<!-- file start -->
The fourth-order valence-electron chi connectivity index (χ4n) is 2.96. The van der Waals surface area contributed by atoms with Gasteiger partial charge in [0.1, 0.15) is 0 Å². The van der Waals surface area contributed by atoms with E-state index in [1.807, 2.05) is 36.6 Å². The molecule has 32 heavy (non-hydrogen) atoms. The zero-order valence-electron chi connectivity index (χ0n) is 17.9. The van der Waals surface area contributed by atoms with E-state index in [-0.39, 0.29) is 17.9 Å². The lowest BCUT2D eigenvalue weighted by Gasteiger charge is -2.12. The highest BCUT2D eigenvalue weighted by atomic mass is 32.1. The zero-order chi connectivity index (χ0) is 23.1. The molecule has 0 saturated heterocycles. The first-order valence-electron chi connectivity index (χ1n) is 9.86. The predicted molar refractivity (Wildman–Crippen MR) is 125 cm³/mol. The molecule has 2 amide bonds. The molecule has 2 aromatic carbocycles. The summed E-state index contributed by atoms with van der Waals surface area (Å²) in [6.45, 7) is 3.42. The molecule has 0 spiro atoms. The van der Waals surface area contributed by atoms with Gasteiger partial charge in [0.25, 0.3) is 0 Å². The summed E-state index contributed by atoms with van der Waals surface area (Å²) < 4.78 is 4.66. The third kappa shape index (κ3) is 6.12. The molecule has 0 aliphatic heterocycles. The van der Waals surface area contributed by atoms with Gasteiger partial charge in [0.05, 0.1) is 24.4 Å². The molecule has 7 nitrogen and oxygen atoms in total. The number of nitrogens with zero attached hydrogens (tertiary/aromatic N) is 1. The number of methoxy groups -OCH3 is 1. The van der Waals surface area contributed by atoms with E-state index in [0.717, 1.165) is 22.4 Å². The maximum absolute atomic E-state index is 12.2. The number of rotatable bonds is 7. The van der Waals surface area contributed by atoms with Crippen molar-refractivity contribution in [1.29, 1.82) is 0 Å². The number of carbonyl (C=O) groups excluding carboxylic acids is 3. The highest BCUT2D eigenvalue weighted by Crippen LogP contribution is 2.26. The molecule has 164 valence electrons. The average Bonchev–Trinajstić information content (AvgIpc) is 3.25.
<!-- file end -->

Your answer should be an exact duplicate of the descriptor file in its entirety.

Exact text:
The fourth-order valence-electron chi connectivity index (χ4n) is 2.96. The van der Waals surface area contributed by atoms with Gasteiger partial charge in [0.1, 0.15) is 0 Å². The van der Waals surface area contributed by atoms with E-state index in [1.807, 2.05) is 36.6 Å². The molecule has 32 heavy (non-hydrogen) atoms. The zero-order valence-electron chi connectivity index (χ0n) is 17.9. The van der Waals surface area contributed by atoms with E-state index in [-0.39, 0.29) is 17.9 Å². The lowest BCUT2D eigenvalue weighted by Gasteiger charge is -2.12. The highest BCUT2D eigenvalue weighted by atomic mass is 32.1. The zero-order chi connectivity index (χ0) is 23.1. The molecule has 0 saturated heterocycles. The first-order valence-electron chi connectivity index (χ1n) is 9.86. The predicted molar refractivity (Wildman–Crippen MR) is 125 cm³/mol. The molecule has 2 amide bonds. The molecule has 2 aromatic carbocycles. The summed E-state index contributed by atoms with van der Waals surface area (Å²) in [6.45, 7) is 3.42. The molecule has 0 spiro atoms. The van der Waals surface area contributed by atoms with Gasteiger partial charge in [0.25, 0.3) is 0 Å². The summed E-state index contributed by atoms with van der Waals surface area (Å²) < 4.78 is 4.66. The third kappa shape index (κ3) is 6.12. The molecule has 0 aliphatic heterocycles. The van der Waals surface area contributed by atoms with Gasteiger partial charge in [0.05, 0.1) is 24.4 Å². The molecule has 7 nitrogen and oxygen atoms in total. The number of nitrogens with zero attached hydrogens (tertiary/aromatic N) is 1. The number of methoxy groups -OCH3 is 1. The van der Waals surface area contributed by atoms with E-state index in [0.717, 1.165) is 22.4 Å². The maximum absolute atomic E-state index is 12.2. The number of rotatable bonds is 7. The van der Waals surface area contributed by atoms with Crippen molar-refractivity contribution in [1.29, 1.82) is 0 Å². The number of carbonyl (C=O) groups excluding carboxylic acids is 3. The highest BCUT2D eigenvalue weighted by Crippen LogP contribution is 2.26. The molecule has 164 valence electrons. The average Bonchev–Trinajstić information content (AvgIpc) is 3.25.